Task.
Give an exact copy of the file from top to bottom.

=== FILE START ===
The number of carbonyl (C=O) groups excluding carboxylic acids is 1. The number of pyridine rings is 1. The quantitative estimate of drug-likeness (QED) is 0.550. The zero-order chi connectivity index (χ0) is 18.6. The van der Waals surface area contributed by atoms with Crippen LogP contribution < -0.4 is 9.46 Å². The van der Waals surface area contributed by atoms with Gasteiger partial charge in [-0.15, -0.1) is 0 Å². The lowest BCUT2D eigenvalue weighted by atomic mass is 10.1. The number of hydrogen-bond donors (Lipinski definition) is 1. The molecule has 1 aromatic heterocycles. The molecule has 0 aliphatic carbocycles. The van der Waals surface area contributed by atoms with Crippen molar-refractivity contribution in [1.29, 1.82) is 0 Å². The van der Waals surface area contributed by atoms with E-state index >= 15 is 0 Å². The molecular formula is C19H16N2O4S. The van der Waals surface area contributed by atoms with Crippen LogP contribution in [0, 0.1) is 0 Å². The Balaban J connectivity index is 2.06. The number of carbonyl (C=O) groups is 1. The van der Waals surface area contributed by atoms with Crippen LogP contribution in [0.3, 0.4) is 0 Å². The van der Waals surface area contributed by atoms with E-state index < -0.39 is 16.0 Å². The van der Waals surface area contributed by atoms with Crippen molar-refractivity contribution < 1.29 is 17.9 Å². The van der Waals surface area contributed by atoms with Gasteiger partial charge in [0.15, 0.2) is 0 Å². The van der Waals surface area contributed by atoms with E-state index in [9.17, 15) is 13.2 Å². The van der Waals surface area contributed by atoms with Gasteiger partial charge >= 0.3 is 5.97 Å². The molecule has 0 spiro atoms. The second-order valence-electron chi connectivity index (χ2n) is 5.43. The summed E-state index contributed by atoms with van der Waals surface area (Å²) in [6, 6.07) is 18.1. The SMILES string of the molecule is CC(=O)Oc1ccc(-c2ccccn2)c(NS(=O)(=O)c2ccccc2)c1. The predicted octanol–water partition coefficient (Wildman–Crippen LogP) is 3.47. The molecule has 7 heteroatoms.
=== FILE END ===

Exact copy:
The number of carbonyl (C=O) groups excluding carboxylic acids is 1. The number of pyridine rings is 1. The quantitative estimate of drug-likeness (QED) is 0.550. The zero-order chi connectivity index (χ0) is 18.6. The van der Waals surface area contributed by atoms with Crippen LogP contribution < -0.4 is 9.46 Å². The van der Waals surface area contributed by atoms with Gasteiger partial charge in [-0.15, -0.1) is 0 Å². The lowest BCUT2D eigenvalue weighted by atomic mass is 10.1. The number of hydrogen-bond donors (Lipinski definition) is 1. The molecule has 1 aromatic heterocycles. The molecule has 0 aliphatic carbocycles. The van der Waals surface area contributed by atoms with Crippen molar-refractivity contribution in [1.29, 1.82) is 0 Å². The van der Waals surface area contributed by atoms with E-state index >= 15 is 0 Å². The molecular formula is C19H16N2O4S. The van der Waals surface area contributed by atoms with Crippen LogP contribution in [0, 0.1) is 0 Å². The Balaban J connectivity index is 2.06. The number of carbonyl (C=O) groups is 1. The van der Waals surface area contributed by atoms with Crippen LogP contribution in [0.3, 0.4) is 0 Å². The van der Waals surface area contributed by atoms with E-state index < -0.39 is 16.0 Å². The van der Waals surface area contributed by atoms with Crippen molar-refractivity contribution < 1.29 is 17.9 Å². The van der Waals surface area contributed by atoms with Gasteiger partial charge in [0.15, 0.2) is 0 Å². The van der Waals surface area contributed by atoms with E-state index in [9.17, 15) is 13.2 Å². The van der Waals surface area contributed by atoms with Gasteiger partial charge >= 0.3 is 5.97 Å². The molecule has 0 spiro atoms. The second-order valence-electron chi connectivity index (χ2n) is 5.43. The summed E-state index contributed by atoms with van der Waals surface area (Å²) in [6, 6.07) is 18.1. The SMILES string of the molecule is CC(=O)Oc1ccc(-c2ccccn2)c(NS(=O)(=O)c2ccccc2)c1. The predicted octanol–water partition coefficient (Wildman–Crippen LogP) is 3.47. The molecule has 7 heteroatoms.